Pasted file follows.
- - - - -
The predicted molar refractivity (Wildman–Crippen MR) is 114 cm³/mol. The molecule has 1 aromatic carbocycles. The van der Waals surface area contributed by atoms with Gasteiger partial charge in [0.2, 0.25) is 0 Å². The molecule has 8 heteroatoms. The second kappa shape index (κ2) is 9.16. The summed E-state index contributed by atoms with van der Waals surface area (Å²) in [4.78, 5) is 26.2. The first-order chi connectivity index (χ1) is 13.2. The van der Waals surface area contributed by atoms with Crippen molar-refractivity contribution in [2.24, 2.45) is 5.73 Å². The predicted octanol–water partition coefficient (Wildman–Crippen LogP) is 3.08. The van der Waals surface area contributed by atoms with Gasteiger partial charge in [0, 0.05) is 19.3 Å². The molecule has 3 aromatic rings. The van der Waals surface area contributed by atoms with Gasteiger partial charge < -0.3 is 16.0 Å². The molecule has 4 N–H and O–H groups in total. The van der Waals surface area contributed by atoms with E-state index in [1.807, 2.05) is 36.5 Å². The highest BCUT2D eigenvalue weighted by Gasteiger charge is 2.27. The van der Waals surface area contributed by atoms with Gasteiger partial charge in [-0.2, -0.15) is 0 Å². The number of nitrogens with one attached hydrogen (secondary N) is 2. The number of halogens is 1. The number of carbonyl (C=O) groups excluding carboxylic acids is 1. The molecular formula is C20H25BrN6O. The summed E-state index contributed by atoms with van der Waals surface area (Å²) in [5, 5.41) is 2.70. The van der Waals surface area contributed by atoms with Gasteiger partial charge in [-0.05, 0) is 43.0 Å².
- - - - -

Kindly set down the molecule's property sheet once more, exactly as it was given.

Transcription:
The predicted molar refractivity (Wildman–Crippen MR) is 114 cm³/mol. The molecule has 1 aromatic carbocycles. The van der Waals surface area contributed by atoms with Gasteiger partial charge in [0.2, 0.25) is 0 Å². The molecule has 8 heteroatoms. The second kappa shape index (κ2) is 9.16. The summed E-state index contributed by atoms with van der Waals surface area (Å²) in [4.78, 5) is 26.2. The first-order chi connectivity index (χ1) is 13.2. The van der Waals surface area contributed by atoms with Crippen molar-refractivity contribution in [2.24, 2.45) is 5.73 Å². The predicted octanol–water partition coefficient (Wildman–Crippen LogP) is 3.08. The van der Waals surface area contributed by atoms with Gasteiger partial charge in [0, 0.05) is 19.3 Å². The molecule has 3 aromatic rings. The van der Waals surface area contributed by atoms with Gasteiger partial charge < -0.3 is 16.0 Å². The molecule has 4 N–H and O–H groups in total. The van der Waals surface area contributed by atoms with E-state index in [1.807, 2.05) is 36.5 Å². The highest BCUT2D eigenvalue weighted by Gasteiger charge is 2.27. The van der Waals surface area contributed by atoms with Gasteiger partial charge in [-0.2, -0.15) is 0 Å². The number of nitrogens with one attached hydrogen (secondary N) is 2. The number of halogens is 1. The number of carbonyl (C=O) groups excluding carboxylic acids is 1. The molecular formula is C20H25BrN6O. The summed E-state index contributed by atoms with van der Waals surface area (Å²) in [5, 5.41) is 2.70. The van der Waals surface area contributed by atoms with Gasteiger partial charge in [-0.05, 0) is 43.0 Å².